I’ve written of what my children have come to expect with each ride to school. Since my now 19-year-old son was in preschool, I have asked my kids to complete three essential tasks each day: learn something new, help someone else and have fun.
When we all gather again at the dinner table, we share how we each met those three tasks during our days at school or work. The ritual of the three tasks has remained as meaningful to me as it has been for my children.
That is my test of any personal ritual. Does it continue to serve a useful function? Does it continue to be personally meaningful?
The ritual of the three tasks is actually a meditation.
It prompts us to reflect rather than go through the motions of the day. So easy is it to fall into the usual trap of getting caught up in the busyness of the day such that at the end of the day, we don’t recall the details of another day of our life.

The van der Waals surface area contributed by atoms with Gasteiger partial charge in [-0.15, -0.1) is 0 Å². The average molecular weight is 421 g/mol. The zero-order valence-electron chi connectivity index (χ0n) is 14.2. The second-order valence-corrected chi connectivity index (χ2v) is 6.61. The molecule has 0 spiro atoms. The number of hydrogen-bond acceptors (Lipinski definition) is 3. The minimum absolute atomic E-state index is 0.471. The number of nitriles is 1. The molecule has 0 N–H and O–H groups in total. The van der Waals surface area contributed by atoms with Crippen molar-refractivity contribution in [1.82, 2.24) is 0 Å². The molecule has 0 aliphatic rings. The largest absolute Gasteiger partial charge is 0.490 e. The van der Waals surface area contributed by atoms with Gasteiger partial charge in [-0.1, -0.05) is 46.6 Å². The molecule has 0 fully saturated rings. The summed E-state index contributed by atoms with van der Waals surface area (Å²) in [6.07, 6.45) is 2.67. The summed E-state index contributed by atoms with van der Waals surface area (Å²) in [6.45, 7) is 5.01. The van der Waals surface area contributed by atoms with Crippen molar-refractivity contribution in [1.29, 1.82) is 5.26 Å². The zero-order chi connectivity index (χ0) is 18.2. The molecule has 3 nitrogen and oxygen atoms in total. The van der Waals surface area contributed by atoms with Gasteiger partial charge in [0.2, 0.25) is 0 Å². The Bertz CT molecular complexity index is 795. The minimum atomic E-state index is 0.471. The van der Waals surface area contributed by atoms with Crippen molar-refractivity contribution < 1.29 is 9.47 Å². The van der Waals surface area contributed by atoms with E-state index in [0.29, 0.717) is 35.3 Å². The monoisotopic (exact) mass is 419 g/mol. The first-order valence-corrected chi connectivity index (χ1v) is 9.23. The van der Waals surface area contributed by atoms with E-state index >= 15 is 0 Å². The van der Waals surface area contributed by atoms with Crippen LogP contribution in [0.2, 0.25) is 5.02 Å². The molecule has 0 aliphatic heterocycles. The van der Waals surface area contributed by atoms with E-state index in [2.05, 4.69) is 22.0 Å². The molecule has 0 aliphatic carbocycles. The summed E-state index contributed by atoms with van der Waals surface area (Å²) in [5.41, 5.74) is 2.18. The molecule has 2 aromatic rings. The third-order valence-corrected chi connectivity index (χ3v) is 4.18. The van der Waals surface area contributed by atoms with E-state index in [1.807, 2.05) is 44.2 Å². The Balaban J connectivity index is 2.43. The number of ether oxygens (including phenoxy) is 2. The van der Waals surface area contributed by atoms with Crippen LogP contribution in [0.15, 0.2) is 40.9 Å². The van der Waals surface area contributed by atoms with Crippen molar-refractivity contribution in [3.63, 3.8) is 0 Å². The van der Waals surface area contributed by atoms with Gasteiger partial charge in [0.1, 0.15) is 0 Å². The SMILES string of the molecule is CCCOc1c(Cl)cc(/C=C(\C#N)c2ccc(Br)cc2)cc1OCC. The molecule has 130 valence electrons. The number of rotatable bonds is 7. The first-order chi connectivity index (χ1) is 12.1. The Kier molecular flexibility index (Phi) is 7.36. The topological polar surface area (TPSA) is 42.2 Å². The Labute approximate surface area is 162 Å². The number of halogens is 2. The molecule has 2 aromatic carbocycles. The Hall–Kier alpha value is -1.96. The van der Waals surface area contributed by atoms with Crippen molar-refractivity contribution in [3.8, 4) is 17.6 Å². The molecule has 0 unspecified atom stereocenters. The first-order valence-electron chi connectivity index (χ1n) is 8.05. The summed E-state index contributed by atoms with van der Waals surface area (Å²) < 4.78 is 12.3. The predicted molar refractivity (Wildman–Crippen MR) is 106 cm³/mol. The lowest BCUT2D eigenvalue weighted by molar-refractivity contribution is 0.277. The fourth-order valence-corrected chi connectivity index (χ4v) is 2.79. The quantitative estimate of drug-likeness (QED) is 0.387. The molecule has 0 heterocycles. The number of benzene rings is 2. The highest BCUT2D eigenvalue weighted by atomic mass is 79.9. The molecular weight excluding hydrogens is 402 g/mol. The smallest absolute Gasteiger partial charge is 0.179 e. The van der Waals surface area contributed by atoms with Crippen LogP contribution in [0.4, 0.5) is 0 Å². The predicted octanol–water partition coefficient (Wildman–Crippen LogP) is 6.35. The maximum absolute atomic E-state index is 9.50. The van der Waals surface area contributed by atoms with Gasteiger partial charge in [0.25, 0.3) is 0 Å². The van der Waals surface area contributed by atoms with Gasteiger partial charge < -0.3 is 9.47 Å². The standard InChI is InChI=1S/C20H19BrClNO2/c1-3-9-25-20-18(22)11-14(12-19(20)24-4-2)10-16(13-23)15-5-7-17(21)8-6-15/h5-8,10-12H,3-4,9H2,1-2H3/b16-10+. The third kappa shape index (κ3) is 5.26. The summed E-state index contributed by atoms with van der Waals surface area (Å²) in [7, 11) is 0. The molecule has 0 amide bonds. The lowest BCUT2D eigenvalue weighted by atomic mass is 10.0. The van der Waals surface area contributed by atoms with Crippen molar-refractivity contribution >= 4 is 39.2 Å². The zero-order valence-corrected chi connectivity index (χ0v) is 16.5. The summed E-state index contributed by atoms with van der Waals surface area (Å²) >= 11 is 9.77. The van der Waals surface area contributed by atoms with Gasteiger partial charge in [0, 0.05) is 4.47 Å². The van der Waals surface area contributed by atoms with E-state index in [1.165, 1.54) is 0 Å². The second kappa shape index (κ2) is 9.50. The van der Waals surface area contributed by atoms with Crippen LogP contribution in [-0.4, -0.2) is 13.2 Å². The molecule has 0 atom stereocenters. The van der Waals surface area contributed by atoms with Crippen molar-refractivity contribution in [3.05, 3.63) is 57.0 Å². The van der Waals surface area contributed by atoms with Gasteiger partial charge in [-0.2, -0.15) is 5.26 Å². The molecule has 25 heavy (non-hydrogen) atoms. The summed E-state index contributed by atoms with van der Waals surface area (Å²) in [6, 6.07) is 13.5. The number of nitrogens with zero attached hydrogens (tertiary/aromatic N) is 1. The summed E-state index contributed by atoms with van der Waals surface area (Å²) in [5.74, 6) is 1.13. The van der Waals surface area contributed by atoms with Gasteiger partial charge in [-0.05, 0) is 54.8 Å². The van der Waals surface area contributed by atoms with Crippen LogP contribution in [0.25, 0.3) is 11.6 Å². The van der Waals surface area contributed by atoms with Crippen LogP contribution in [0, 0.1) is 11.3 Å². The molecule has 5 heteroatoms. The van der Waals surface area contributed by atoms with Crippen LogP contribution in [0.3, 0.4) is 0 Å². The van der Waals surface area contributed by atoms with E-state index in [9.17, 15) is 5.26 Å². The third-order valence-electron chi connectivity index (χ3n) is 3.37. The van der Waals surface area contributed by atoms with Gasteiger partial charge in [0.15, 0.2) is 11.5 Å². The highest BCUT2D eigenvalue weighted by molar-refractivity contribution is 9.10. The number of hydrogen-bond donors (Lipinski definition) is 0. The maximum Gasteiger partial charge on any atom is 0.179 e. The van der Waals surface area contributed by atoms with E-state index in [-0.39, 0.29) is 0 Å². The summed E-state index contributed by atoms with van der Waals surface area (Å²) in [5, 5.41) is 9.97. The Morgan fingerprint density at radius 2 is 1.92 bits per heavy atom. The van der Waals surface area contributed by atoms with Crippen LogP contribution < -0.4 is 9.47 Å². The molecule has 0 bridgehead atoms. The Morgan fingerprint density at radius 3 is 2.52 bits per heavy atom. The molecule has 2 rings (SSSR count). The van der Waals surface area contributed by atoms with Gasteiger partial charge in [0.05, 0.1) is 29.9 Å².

More common is it to let the precious time each day slip away without feeling we have really accomplished anything, done something meaningful, felt fully connected or experienced engagement with life.
The three tasks frame each day, beginning with the intentions to learn from life, to live for more than our selves, and to enjoy our lives today. The frame is closed at the end of the day, as we reflect on how we have grown (learned), connected (given) and lived (enjoyed).
Our cups are filled each day.
Tomorrow: Learn Something New. What we can learn from life even after graduation.